I have made a stack overflow post about this, and you can see it here:
It has some extra detail like code and output from Instruments, however the problem is that I have multiple layers on top of each other. Each layer has an irregularly shaped UIImage in it.
I need the user to be able to select a specific image and drag / rotate it with their finger.
I can’t allow the user to have their touch detected when in the transparent areas, so I found a solution using Core Graphics to work out the Alpha of a pixel at the touch-point.
This is working, however it’s massively expensive and causing about a 1 second lag (on a 12.9" iPad Pro) from when the user starts to move their finger until the view starts moving with the finger.
My app has no control over the ‘hit test’ per se i.e. I’m not triggering it, nor am I able to immediately stop it from testing further and deeper into the view stack when it’s found an acceptable view for the user to touch.
I am, however, having to do this alpha test each, and every, time the user puts their finger down onto the screen.
Can someone please help me with this, and perhaps suggest a more efficient mechanism?
I find it crazy Apple hasn’t already done this work for us.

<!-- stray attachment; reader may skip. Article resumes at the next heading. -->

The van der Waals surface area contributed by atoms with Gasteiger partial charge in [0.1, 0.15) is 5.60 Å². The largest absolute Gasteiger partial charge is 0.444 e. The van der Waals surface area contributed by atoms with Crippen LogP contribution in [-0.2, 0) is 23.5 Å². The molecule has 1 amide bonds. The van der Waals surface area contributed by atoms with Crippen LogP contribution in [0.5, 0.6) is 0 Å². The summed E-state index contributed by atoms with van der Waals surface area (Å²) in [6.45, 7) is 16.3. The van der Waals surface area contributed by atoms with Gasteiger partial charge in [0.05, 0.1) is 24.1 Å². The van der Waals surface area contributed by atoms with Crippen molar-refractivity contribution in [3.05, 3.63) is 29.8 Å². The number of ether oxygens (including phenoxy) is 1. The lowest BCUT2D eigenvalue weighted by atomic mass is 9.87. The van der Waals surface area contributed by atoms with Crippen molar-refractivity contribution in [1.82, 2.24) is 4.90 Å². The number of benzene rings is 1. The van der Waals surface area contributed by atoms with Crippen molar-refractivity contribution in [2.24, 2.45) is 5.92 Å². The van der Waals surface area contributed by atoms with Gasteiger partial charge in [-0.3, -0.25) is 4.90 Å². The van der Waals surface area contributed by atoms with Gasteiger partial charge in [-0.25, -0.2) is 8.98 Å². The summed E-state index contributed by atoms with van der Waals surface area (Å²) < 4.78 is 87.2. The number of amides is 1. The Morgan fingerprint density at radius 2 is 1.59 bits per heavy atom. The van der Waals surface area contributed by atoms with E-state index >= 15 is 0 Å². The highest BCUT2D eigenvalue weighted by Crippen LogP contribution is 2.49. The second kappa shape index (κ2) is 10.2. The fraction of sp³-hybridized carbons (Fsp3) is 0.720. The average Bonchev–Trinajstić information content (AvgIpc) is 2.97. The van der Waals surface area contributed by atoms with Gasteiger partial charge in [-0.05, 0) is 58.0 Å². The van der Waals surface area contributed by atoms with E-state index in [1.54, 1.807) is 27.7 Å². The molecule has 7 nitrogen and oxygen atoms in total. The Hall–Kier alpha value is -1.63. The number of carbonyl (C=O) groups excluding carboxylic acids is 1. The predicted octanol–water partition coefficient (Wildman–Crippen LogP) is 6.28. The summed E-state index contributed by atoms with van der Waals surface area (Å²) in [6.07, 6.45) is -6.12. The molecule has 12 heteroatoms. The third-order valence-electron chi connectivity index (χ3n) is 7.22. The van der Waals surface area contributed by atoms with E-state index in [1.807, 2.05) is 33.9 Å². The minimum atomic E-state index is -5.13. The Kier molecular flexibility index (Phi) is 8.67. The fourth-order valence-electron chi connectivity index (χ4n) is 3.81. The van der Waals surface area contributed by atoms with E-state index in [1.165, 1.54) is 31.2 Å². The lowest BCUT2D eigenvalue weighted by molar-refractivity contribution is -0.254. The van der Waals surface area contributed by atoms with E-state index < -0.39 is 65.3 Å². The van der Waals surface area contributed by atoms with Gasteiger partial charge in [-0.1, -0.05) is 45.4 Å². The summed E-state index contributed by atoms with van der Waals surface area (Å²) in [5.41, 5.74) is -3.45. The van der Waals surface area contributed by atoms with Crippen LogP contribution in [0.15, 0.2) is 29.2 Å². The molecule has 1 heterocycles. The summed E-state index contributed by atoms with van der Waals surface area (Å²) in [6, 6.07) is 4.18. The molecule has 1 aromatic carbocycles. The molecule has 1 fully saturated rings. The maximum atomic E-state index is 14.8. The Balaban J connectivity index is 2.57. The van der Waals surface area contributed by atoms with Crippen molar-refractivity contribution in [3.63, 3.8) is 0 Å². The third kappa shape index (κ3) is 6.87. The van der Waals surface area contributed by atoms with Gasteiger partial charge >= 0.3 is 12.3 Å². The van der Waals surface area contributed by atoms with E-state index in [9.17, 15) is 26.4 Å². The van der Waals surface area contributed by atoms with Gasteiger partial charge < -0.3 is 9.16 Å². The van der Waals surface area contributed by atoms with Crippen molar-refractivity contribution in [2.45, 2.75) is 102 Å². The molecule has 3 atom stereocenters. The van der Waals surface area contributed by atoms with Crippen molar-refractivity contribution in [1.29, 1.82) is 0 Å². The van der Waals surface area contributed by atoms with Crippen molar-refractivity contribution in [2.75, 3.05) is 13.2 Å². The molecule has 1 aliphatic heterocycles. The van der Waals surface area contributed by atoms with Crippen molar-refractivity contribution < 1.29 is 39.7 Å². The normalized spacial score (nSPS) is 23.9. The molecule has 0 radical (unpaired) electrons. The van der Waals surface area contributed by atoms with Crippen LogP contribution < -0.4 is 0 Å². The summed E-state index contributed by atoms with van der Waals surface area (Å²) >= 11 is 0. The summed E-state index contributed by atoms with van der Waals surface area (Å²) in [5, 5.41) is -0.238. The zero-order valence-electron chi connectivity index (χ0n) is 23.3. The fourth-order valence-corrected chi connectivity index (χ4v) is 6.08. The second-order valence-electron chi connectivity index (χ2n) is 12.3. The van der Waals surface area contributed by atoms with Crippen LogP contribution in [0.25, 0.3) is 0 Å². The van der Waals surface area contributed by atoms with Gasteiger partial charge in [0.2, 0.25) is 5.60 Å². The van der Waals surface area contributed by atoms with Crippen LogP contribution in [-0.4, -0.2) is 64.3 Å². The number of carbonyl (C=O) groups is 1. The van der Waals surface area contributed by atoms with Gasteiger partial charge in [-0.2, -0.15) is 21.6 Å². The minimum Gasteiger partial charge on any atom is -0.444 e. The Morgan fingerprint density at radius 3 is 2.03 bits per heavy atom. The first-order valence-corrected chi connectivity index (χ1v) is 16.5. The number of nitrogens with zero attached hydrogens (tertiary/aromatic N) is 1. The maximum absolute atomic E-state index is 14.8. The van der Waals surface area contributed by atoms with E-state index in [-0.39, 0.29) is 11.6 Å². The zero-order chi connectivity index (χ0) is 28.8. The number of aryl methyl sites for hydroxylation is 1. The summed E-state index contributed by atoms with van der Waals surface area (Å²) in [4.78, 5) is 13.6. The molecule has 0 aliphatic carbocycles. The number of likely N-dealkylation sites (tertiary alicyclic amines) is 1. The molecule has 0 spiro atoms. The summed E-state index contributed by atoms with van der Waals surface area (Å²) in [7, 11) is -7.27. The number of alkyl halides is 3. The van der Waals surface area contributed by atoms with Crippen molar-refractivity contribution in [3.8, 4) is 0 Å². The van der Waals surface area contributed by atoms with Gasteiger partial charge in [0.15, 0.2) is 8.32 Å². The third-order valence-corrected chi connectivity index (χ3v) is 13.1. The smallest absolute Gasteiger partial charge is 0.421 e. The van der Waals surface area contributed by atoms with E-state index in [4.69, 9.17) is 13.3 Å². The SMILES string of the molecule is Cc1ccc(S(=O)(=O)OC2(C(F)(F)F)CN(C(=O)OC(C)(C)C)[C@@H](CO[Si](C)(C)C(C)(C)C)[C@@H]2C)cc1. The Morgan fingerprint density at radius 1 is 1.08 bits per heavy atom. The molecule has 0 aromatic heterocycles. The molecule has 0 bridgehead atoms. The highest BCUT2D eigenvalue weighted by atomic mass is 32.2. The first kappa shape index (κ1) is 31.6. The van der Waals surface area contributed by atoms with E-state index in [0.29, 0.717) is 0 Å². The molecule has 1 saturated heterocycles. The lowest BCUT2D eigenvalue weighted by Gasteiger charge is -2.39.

Looking at the profiler screen shots at that stack overflow link, I noticed that at the very bottom there is an inflate call using libz.1 that is taking a lot of time. I think that means your images are compressed PNG, and are getting decompressed (inflated) over and over. It seems like that should only have to happen once, when it is first loaded. Maybe there is a way to load the pngs into a UIImage and then use that to load the views? Not really sure…
You really may want to bite the bullet and figure out how to make some CGPaths that outline your images, even if they are irregular. That would make inside versus outside more efficient to determine. There are probably graphic programs that can make a vector outline of an image for you.
Or you might look at SpriteKit for working with a stack of images. It has tools for designating touchable areas and such. It is a fairly elaborate system, so it might take a while to work out how to use it for your purpose. Part of the answer to why hasn’t Apple done this is that they have done quite a bit of it in SpriteKit.
If I were to do what you were, I’d create a mask or have a polygon for the image, that way I can check if the point was inside of the polygon, much faster than calculating the alpha.
When I saved the png’s from photoshop, I saved them with zero compression. They are large (2048x2048) and they are indeed loaded into a uiimageview. There are 7 UIImageViews stacked on top of each other.
I’ve looked at SpriteKit, I saw a stack overflow post about assigning a physics body based on alpha to add to the sknode.
Done all that today; and they still aren’t detected on touch. I’m getting really really strange and inconsistent responses, but no real touch detection.
I admit, everything I know about SpriteKit I learned today, but I’m just utterly blocked and lost on what’s going on and what to do next…,
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